The Maquoketa Bottling Works is shown in February, 1980. At that time, the small plant was the second oldest building in the Jackson County community in Eastern Iowa.
The bottling works traced its history back to the early 1860′s. The company was originally known as Berkman & Petersen Bottlers. John Dostal, a native of Czechoslovakia, bought it in 1865 and added a brewery.
Fritz Stemie later purchased the business from Dostal’s son Joseph, who had operated it for 20 years. Stemie ran the brewery until the “dry” era began in Iowa and then he began to manufacture a “near beer.” The business fizzled and in 1916 he sold it to Michael Regenwether, who began bottling various flavors of soda pop for the grocery stores in Maquoketa.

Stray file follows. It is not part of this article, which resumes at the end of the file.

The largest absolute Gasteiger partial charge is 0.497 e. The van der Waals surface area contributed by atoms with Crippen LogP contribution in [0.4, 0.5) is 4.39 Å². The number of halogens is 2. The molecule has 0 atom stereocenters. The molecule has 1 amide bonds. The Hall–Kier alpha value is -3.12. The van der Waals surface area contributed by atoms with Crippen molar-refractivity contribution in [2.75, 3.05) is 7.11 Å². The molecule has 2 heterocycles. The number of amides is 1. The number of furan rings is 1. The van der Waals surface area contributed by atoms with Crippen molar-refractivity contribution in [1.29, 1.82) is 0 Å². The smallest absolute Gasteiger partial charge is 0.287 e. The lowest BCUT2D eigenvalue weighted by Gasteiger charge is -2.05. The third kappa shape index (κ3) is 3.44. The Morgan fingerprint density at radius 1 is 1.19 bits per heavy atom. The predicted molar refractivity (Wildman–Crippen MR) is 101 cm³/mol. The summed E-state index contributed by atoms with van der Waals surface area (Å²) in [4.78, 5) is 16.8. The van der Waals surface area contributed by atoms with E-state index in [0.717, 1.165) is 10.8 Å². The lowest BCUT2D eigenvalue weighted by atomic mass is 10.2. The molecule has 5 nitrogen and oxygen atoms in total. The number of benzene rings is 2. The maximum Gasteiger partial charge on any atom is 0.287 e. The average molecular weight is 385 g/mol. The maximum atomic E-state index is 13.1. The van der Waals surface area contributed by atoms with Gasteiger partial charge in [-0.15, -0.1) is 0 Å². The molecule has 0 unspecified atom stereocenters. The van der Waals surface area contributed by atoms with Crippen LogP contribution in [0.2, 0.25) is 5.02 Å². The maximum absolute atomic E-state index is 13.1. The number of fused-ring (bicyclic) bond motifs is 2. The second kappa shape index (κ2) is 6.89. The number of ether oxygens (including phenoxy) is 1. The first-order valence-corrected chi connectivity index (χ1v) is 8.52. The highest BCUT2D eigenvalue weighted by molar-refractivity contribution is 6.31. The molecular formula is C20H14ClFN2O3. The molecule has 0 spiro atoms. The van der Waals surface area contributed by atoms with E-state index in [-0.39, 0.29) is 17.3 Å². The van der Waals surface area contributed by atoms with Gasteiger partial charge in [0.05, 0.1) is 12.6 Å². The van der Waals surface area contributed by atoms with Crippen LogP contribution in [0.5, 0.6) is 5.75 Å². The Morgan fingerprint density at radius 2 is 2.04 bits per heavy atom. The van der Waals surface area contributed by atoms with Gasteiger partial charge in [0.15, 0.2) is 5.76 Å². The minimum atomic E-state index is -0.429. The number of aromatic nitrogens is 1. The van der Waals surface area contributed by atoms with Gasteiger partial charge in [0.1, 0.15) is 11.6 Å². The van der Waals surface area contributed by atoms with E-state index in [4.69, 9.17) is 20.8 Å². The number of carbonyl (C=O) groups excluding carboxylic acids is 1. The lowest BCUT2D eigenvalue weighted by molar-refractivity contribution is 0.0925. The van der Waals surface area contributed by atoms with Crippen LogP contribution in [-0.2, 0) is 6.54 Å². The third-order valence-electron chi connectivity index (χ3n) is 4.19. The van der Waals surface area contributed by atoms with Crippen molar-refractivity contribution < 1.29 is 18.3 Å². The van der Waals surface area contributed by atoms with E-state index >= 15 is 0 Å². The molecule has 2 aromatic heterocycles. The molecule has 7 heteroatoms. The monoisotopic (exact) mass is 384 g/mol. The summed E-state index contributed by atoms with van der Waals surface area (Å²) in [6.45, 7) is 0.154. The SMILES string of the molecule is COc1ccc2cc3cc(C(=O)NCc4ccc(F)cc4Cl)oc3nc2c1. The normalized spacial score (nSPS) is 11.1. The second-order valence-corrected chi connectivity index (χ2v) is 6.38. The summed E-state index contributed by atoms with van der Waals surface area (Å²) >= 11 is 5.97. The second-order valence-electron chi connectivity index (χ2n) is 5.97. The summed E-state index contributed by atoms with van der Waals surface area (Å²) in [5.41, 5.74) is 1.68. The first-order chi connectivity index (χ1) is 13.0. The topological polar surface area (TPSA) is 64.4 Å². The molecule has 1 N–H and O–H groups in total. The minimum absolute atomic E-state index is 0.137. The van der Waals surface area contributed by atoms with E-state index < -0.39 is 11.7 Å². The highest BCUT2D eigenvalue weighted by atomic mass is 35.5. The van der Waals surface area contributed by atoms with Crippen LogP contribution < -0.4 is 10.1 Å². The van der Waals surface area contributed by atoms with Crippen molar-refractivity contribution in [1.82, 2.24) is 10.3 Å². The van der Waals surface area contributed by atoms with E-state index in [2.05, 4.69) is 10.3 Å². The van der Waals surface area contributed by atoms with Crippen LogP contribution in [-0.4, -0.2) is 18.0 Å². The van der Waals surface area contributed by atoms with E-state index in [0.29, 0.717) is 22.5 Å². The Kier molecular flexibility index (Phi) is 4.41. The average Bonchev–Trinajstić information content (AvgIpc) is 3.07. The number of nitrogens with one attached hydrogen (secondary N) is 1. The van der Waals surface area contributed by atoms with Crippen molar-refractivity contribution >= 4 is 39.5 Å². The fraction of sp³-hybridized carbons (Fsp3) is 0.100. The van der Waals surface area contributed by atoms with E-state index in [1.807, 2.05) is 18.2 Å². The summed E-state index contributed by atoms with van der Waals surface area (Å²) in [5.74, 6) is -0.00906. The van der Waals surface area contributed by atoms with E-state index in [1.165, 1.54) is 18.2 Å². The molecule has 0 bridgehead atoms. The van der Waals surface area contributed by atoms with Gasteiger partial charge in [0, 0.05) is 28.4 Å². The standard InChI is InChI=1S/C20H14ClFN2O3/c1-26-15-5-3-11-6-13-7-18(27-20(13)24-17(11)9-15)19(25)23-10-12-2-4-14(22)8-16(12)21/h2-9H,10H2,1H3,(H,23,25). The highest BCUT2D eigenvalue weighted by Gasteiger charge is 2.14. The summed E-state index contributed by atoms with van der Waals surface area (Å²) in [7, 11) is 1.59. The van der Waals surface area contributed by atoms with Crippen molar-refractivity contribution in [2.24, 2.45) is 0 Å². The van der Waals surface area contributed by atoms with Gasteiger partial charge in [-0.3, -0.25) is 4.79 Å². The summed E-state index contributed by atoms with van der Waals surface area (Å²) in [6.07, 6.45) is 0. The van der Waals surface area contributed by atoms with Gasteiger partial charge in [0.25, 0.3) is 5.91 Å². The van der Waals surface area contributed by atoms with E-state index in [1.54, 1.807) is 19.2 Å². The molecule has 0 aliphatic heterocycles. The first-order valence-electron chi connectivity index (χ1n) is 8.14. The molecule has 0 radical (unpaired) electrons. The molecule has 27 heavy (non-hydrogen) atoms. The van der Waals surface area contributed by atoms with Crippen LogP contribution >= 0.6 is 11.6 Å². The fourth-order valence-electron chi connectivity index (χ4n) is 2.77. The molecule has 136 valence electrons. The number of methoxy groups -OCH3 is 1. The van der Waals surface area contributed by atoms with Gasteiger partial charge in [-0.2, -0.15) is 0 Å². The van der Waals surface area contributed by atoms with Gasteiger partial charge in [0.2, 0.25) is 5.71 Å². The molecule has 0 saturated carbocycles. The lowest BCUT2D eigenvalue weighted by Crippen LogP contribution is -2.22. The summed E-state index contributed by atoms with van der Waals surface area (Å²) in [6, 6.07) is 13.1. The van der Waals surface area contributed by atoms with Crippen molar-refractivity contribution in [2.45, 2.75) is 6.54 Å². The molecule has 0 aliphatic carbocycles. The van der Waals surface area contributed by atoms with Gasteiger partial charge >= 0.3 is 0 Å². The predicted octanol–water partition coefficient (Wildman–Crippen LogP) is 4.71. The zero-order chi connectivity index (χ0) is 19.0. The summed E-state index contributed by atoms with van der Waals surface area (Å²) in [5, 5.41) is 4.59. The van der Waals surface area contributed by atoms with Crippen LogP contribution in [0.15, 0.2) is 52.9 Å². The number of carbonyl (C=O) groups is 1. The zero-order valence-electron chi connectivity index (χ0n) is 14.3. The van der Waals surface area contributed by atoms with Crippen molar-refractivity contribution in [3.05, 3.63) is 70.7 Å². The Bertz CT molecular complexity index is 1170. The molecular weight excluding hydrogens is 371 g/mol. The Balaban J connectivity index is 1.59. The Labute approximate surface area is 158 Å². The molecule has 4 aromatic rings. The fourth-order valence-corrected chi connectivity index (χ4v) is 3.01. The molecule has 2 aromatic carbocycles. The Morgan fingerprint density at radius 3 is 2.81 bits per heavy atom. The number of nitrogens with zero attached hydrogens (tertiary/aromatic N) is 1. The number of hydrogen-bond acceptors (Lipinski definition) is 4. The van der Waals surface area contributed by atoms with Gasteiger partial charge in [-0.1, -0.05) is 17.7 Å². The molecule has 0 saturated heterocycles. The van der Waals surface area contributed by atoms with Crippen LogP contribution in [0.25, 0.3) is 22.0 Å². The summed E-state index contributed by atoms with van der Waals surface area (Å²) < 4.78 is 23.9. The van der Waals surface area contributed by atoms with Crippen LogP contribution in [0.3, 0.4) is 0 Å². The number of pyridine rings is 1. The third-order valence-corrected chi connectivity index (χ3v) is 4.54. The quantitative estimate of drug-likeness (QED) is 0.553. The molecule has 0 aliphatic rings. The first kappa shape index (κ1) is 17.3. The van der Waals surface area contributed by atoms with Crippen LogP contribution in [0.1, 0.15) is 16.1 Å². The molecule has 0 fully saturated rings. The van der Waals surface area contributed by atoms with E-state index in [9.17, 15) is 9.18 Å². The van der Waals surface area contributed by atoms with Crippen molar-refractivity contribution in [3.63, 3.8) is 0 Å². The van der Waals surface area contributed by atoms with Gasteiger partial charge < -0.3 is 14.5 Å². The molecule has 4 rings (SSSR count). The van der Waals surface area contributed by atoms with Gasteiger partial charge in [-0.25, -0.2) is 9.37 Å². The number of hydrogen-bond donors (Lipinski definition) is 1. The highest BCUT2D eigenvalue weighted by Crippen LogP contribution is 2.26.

In 1946, Regenwether sold the business to his son Leo and Leo’s wife, Viola. The Regenwethers moved into an apartment above the rambling two-story wood frame factory. Leo died in April, 1979. Viola, who gave serious thought to capping her career in the bottling business, and son James (shown inspecting bottles of Goody for cleanliness in the inset photo), who had worked at the factory with his dad since 1958, decided to keep the factory going.
The Maquoketa Bottling Works operated under franchise held by the Hurty-Peck Company, but the works’ 8,000 cases of pop bottles bore the Goody label. The soda pop base arrived to the company in powder form from Indianapolis and was mixed with water and sugar in a room above the bottling area. Besides flavored soda pop, the plant bottled a pale ginger ale and two mixers, sweet (Sparkle Up) and sour (a grapefruit-lime drink).
Cola, grape and creme soda were always popular, but in the winter there was a big demand for creme strawberry and creme root beer. Other flavors manufactured included cherry cola and orange, and pre-mixed syrups and punches for weddings, parties and social affairs.
In 1980, the broken foundations of the old brewery could still be seen from the bottling work’s loading dock.